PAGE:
Companies permitted to issue Vietnamese Good Agricultural Practices (VietGAP) certificates in Vietnam have been granting the certificates to firms that may not meet government requirements, according to a recent investigation by Tuoi Tre (Youth) newspaper.
Tuoi Tre reporters recently went undercover as food producers in need of VietGAP certificates for their products.
During their investigation, they visited the Ho Chi Minh City office of VietPAT Technology and Quality Announcement JSC – a Da Nang-based VietGAP company that helps obtain VietGAP certificates and certifications for organic and environmentally-friendly products.
At the VietPAT office, L., a salesman for the company, told the reporters that they had to provide a business license; statistics about their farm; and samples of their soil, water, and vegetables in order to gain VietGAP certification, or the application of production methods to churn out clean and safe fruits and vegetables.
“We offer a simple procedure, quick certificate issuance, and no training,” L. said.
The reporters then expressed concerns that their ‘farm’ might fall short of VietGAP standards, but L. assured that “we will try to help within our ability, but we might have to adjust a bit.”
Tr., a sales manager at VietPAT, explained to the reporters that the company had ways of bending the rules in favor of its clients.
“With our previous customers, their soil and water samples never failed to meet the criteria, but for vegetable samples, we asked them to use those from supermarkets for testing. The result was fine,” he said.
L. also offered to take care of sampling for the reporters in order to cut down on time.
All the reporters were told to do was provide a business license and pay VietPAT VND25 million (US$1,052), inclusive of VND20 million ($842) for the certificate, VND2 million ($84) for soil and land sample testing, and VND3 million ($126) for the testing of two vegetable samples.
“Once you've received the certificate, you can supply goods to supermarkets because they will not check your products again. Only vegetables imported from abroad are subject to further testing,” L. said.
VietGAP certification is valid for up to three years and is meant to involve annual inspection to ensure farms maintain VietGAP standards.
According to L., however, the inspectors “never come.”
Instead, farms merely fill out an online form and pay a fee of VND6 million ($252.5).
“[Issuing the VietGAP certificates] is hard but we can do it. The inspections are just a mere formality,” L. revealed.
L. also explained that his company offers a five percent commission to farmers who refer new customers.
|Tr. (L), a sales manager, and L., a salesman at VietPAT, claim they can help farmers access the VietGAP certification without providing vegetable, soil, and water samples for testing. Photo: Bong Mai / Tuoi Tre|
Just a formality
At GreenCert Product Management and Quality Certificate JSC – another Da Nang-based certification company with an office in Ho Chi Minh City – a director named Th. told the undercover reporters that his firm required an online assessment in order to grant VietGAP certificates, and soil, water, and vegetable samples only needed to be sent in for sampling, meaning inspectors would not visit the farm during the certification process.
Th. also explained that his GreenCert provides clients with signage they can use to claim they meet VietGAP standards and that these signs should be used regardless of whether or not a farm truly does meet such standards.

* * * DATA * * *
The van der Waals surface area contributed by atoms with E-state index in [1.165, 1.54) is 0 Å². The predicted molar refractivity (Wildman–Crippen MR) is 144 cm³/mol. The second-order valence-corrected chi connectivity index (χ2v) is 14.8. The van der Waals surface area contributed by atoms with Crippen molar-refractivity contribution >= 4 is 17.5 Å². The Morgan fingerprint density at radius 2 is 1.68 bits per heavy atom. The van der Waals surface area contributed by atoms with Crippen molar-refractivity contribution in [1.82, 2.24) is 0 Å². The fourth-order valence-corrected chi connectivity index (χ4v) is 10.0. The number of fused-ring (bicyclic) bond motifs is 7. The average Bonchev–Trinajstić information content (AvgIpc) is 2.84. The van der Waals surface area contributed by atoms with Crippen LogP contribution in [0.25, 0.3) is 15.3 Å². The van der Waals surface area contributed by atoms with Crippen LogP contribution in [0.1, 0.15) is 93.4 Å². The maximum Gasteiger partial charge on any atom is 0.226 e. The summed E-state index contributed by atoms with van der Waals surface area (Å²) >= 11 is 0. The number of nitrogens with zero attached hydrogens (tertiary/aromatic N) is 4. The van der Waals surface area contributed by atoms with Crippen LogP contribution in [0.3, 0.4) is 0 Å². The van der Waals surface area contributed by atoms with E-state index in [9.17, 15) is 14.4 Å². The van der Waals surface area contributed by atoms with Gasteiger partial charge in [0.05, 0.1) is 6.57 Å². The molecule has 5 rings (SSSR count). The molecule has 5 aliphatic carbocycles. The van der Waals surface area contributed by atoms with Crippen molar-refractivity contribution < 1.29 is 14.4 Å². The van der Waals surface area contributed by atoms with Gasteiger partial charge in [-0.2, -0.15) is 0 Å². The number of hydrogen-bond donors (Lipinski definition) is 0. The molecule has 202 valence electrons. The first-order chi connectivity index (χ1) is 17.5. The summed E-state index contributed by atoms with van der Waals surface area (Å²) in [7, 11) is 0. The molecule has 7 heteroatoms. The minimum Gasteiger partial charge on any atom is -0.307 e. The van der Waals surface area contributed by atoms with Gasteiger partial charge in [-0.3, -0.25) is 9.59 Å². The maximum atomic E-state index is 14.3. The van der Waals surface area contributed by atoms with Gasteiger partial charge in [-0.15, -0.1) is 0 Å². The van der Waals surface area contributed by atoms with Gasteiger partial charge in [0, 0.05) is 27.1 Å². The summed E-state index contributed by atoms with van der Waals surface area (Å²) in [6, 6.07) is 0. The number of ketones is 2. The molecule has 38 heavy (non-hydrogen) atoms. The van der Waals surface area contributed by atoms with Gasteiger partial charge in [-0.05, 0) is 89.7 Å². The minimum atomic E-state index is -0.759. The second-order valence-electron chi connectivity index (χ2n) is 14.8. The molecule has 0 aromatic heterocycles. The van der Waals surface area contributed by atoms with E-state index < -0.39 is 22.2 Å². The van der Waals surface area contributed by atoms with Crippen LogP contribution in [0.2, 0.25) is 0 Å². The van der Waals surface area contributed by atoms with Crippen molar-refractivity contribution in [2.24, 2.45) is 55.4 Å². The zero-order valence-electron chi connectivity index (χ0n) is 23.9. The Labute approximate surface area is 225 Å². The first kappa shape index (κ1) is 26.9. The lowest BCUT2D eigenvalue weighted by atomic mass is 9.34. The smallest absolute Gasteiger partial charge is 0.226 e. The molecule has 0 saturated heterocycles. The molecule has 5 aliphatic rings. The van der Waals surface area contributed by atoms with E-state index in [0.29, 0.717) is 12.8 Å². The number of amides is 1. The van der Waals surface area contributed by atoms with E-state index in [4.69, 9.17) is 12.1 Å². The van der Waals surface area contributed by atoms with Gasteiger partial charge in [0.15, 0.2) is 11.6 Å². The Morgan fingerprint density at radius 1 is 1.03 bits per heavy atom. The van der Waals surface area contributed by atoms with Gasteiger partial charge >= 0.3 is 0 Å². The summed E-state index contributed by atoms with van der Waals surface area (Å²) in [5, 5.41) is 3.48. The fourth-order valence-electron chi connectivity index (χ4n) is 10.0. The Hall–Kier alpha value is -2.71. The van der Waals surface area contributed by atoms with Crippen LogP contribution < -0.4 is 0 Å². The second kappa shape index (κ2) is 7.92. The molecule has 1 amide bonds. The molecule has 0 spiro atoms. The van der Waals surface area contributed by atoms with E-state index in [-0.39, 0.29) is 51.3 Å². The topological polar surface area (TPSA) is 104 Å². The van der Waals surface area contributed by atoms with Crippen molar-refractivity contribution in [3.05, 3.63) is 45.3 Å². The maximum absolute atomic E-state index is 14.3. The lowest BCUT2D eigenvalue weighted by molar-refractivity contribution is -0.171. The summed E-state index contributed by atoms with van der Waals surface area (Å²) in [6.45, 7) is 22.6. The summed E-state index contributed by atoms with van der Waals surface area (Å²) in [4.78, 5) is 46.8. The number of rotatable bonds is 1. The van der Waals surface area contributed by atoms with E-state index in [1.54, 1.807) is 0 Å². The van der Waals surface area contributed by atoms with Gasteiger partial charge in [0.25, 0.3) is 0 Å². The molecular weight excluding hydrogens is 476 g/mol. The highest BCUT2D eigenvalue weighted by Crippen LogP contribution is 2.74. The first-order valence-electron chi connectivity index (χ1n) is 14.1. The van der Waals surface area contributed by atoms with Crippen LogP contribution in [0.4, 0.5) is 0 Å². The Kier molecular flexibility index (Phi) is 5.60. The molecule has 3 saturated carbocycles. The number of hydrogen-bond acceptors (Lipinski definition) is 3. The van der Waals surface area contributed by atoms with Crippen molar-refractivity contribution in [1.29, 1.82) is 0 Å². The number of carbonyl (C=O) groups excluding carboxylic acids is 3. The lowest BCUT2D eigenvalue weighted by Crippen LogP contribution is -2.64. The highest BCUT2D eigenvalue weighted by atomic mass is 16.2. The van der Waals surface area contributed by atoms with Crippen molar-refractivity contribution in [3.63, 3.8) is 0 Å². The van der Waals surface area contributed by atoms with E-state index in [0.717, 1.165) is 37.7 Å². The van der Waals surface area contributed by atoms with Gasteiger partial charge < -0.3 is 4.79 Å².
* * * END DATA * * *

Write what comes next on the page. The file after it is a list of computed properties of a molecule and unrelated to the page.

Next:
“In case of inspections, you will have evidence,” Th. said.
To better understand the VietGAP certificate issuance process, the Tuoi Tre reporters contacted Viet Quality Consulting and Training Co. Ltd. and spoke with H., a customer service manager who connected them with a consultant named Th.
The reporters met with Th., who explained that it normally takes 1.5-2 months to get a VietGAP certificate, but that duration can be shortened to 25 days if customers are in a hurry.
The certificates are valid for three years, during which time the company conducts two inspections.
After the meeting, the reporters confirmed to H. that they would be able to obtain VietGAP certification within 25 days, that their first inspection would be carried out no later than 12 months from the certificate issuance day, and that they would be notified in advance of the inspection.
H. also noted that the company does carry out unannounced inspections of its customers.
Putting an end to VietGAP certification fraud
According to Dr. Nguyen Huu Huan, a lecturer at the University of Economics Ho Chi Minh City, many Vietnamese believe that products labeled as 'VietGAP' are of high quality, therefore, illegally trading these certificates harms both public health and the general business environment.
In order to prevent such issues, VietGAP certification should be more tightly regulated and management agencies should launch unannounced inspections of farms with VietGAP certificates.
Those that fail to meet standards should face heavy sanctions.
Meanwhile, Nguyen Nhu Cuong, director of the Department of Crop Production under the Ministry of Agriculture and Rural Development, shared that there are more than 40 units empowered to issue VietGAP certificates, including 12 under the management of the Department of Crop Production and over 30 under the Ministry of Science and Technology and the National Agro-Forestry-Fisheries Quality Assurance Department.
The trade of VietGAP certificates is a fraud. Units issuing certificates to those who fail to meet VietGAP standards must bear legal responsibility, he said.
The Ministry of Agriculture and Rural Development issues VietGAP certificates without collecting fees.
Units designated as VietGAP certificate issuers will negotiate with those in need of the certificates in line with the law.
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